The State Machine
Last time I wrote out all the states and transitions, today I’m going to skip that and provide a simple diagram. You’ll notice it’s a fair bit more complicated than before. I’ve also eliminated a lot of states (such as collecting cans and driving to the HP station). The diagram started getting cramped so those events and states are left as exercises for the reader.
I was nice and color coded it for you; Blue denotes the good path through the system. Red denotes bad paths. Let’s get started coding…
We’re going to start with the good options. I’ve separated those out below.
Like last time, we’re going to write tests and then write the code to make the tests work. This is called Test Driven Development. Why write tests first? Because otherwise you’ll never write them. Why write tests? Because when these start getting more complicated you want to have simple tests to verify behavior.
# test/frc2015_fsm_test.exs defmodule Frc2015FsmTest do use ExUnit.Case test "we start aligned to the human player" do assert Robot.new.state == :align_to_hp end test "we should intake a tote after we hp_feed" do bot = Robot.new |> Robot.hp_feed assert bot.state == :intake_tote end test "after intaking a tote we should cycle the elevator to stack the tote" do bot = Robot.new |> Robot.hp_feed |> Robot.cycle_elevator assert bot.state = :stack_tote end test "after stacking a tote we should intake another tote" do bot = Robot.new |> Robot.hp_feed |> Robot.stack_tote |> Robot.hp_feed assert bot.state = :intake_tote end # And now the things we can't do... test "we can't cycle elevator until we've got a tote" do assert_raise FunctionClauseError, fn -> Robot.new |> Robot.cycle_elevator end end test "we can't hp_feed once we are intaking a tote" do assert_raise FunctionClauseError, fn -> Robot.new |> Robot.hp_feed |> Robot.hp_feed end end end
Ok, cool, we’ve gotten the good path mostly tested. The only thing I wanted to draw attention to before finishing off those tests is the fact that :stack_tote actually has two possible transitions and we aren’t testing them. Good news is, it’s pretty simple.
# test/frc2015_fsm_test.exs test "we can drive to deliver a stack" do bot = Robot.new |> Robot.hp_feed |> Robot.cycle_elevator |> Robot.drive assert bot.state == :deliver_stack end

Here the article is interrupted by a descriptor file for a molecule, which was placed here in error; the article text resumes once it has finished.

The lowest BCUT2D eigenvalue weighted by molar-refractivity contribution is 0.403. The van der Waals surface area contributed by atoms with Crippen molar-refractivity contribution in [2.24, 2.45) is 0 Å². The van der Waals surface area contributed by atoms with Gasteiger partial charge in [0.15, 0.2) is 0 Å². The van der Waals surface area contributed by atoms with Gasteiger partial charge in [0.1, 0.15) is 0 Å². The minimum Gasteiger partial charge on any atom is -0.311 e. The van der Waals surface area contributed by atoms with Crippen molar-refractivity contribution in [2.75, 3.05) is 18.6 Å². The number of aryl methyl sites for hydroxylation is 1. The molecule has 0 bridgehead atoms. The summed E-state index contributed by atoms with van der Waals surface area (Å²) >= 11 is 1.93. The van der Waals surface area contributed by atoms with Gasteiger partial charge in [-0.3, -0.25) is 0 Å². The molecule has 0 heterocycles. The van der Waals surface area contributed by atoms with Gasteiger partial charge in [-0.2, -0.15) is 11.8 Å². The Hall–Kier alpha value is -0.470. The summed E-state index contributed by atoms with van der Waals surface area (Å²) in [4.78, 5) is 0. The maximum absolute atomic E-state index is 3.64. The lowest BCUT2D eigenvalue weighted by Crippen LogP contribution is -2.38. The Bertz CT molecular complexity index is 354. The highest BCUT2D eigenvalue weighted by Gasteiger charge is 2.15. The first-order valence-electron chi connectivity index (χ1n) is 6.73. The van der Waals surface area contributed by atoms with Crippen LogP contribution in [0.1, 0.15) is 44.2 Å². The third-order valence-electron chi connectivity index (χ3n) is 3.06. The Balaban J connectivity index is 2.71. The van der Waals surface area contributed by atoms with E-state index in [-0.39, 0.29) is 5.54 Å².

And the code to make it pass…
# lib/frc2015_fsm.ex defstate stack_tote do defevent hp_feed do next_state :intake_tote end defevent drive do next_state :deliver_stack end end
Ok, I’ve gone ahead and implemented the appropriate tests for the bad, no reason to pad the word count of the article, if you’re interested see the github repository, it’s all pretty straightforward. I just wanted to show folks a good process for developing these once they get more complicated.
If you only take away one piece of this article, this is it.
- Identify the states you can be in
- Identify the transitions between them
- Draw a picture
- Write tests for the states and transitions
- Write the supporting code
Hey, wouldn’t it be nice if the state machine could have some sense of, I don’t know, state? In our case, how do we know how many times to loop at the human player station? To do that we’re going to add some data to each state to track how many totes it has.
# lib/frc2015_fsm.ex use Fsm, initial_state: :align_to_hp, initial_data: 0
And supporting test
# test/frc2015_fsm_test.exs test "initially we have 0 totes" do assert Robot.new.data == 0 end test "cycling the elevator increments our totes" do bot = Robot.new |> Robot.hp_feed |> Robot.cycle_elevator assert bot.data == 1 end
Changing the cycle elevator method to update the data…
# lib/frc2015_fsm.ex defevent cycle_elevator, data: totes do if totes >= 6 do raise "Stack Too High" end next_state :stack_tote, totes + 1 end
There’s also a couple tests added for when you stack too high in the source, check it out if you’re curious. If you’ve read this far you’re probably starting to see where we’re going with this. So far, we’ve built a reasonably functional state machine for a robot’s behavior. The next article is going to focus on actually figuring out how many points this robot could score in a match. And will give you a framework to build other options in. The important thing I want to make sure everyone knows, this analysis is not intended to be done after the season, it’s meant to be done the first few days of kickoff. While there seems to be a lot of code here, most of it was written in a couple of hours while writing this article (the article and the code are actually written simultaneously so I know I don’t miss anything). It’s absolutely doable the day after kickoff to have several models set up that you can tweak parameters on.
Ok, common question – how do I know if I tested what needs to be tested. That’s called code coverage, I’ve added a library called excoveralls to this repo. You can run it with
MIX_ENV=test mix coveralls (you’ll have to
mix deps.get first) and it’ll tell you the code coverage. The higher this is, the better your tests are.
As always, the code is available over on github.